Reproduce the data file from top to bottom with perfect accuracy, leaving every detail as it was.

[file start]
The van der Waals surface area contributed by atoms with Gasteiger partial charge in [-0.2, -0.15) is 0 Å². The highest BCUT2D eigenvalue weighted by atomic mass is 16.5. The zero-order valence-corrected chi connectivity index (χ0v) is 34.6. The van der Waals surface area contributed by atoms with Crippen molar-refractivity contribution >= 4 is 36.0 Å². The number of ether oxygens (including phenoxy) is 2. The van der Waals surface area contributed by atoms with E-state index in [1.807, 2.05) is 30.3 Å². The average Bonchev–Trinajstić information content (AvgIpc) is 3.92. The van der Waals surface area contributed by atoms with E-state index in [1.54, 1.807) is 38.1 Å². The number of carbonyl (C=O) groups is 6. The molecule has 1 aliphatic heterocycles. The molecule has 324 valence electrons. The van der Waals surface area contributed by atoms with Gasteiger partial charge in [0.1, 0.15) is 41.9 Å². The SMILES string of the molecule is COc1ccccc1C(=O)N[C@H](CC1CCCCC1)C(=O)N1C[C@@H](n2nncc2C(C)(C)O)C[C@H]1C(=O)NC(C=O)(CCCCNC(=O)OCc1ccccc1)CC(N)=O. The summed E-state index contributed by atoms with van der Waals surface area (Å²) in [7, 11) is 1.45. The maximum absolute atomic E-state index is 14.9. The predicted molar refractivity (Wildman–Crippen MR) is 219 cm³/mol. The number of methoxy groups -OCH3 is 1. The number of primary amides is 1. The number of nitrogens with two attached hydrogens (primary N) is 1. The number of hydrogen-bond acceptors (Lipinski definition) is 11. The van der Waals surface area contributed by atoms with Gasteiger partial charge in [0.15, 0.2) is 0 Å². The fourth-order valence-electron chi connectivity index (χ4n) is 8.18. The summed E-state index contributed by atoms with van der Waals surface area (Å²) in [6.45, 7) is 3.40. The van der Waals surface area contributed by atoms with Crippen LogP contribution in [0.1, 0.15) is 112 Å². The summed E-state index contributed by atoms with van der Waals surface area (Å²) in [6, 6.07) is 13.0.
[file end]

The van der Waals surface area contributed by atoms with Gasteiger partial charge in [-0.2, -0.15) is 0 Å². The highest BCUT2D eigenvalue weighted by atomic mass is 16.5. The zero-order valence-corrected chi connectivity index (χ0v) is 34.6. The van der Waals surface area contributed by atoms with Crippen molar-refractivity contribution >= 4 is 36.0 Å². The number of ether oxygens (including phenoxy) is 2. The van der Waals surface area contributed by atoms with E-state index in [1.807, 2.05) is 30.3 Å². The average Bonchev–Trinajstić information content (AvgIpc) is 3.92. The van der Waals surface area contributed by atoms with E-state index in [1.54, 1.807) is 38.1 Å². The number of carbonyl (C=O) groups is 6. The molecule has 1 aliphatic heterocycles. The molecule has 324 valence electrons. The van der Waals surface area contributed by atoms with Gasteiger partial charge in [0.1, 0.15) is 41.9 Å². The SMILES string of the molecule is COc1ccccc1C(=O)N[C@H](CC1CCCCC1)C(=O)N1C[C@@H](n2nncc2C(C)(C)O)C[C@H]1C(=O)NC(C=O)(CCCCNC(=O)OCc1ccccc1)CC(N)=O. The summed E-state index contributed by atoms with van der Waals surface area (Å²) in [7, 11) is 1.45. The maximum absolute atomic E-state index is 14.9. The predicted molar refractivity (Wildman–Crippen MR) is 219 cm³/mol. The number of methoxy groups -OCH3 is 1. The number of primary amides is 1. The number of nitrogens with two attached hydrogens (primary N) is 1. The number of hydrogen-bond acceptors (Lipinski definition) is 11. The van der Waals surface area contributed by atoms with Gasteiger partial charge in [0.15, 0.2) is 0 Å². The fourth-order valence-electron chi connectivity index (χ4n) is 8.18. The summed E-state index contributed by atoms with van der Waals surface area (Å²) in [6.45, 7) is 3.40. The van der Waals surface area contributed by atoms with Crippen LogP contribution in [0.1, 0.15) is 112 Å². The summed E-state index contributed by atoms with van der Waals surface area (Å²) in [6, 6.07) is 13.0.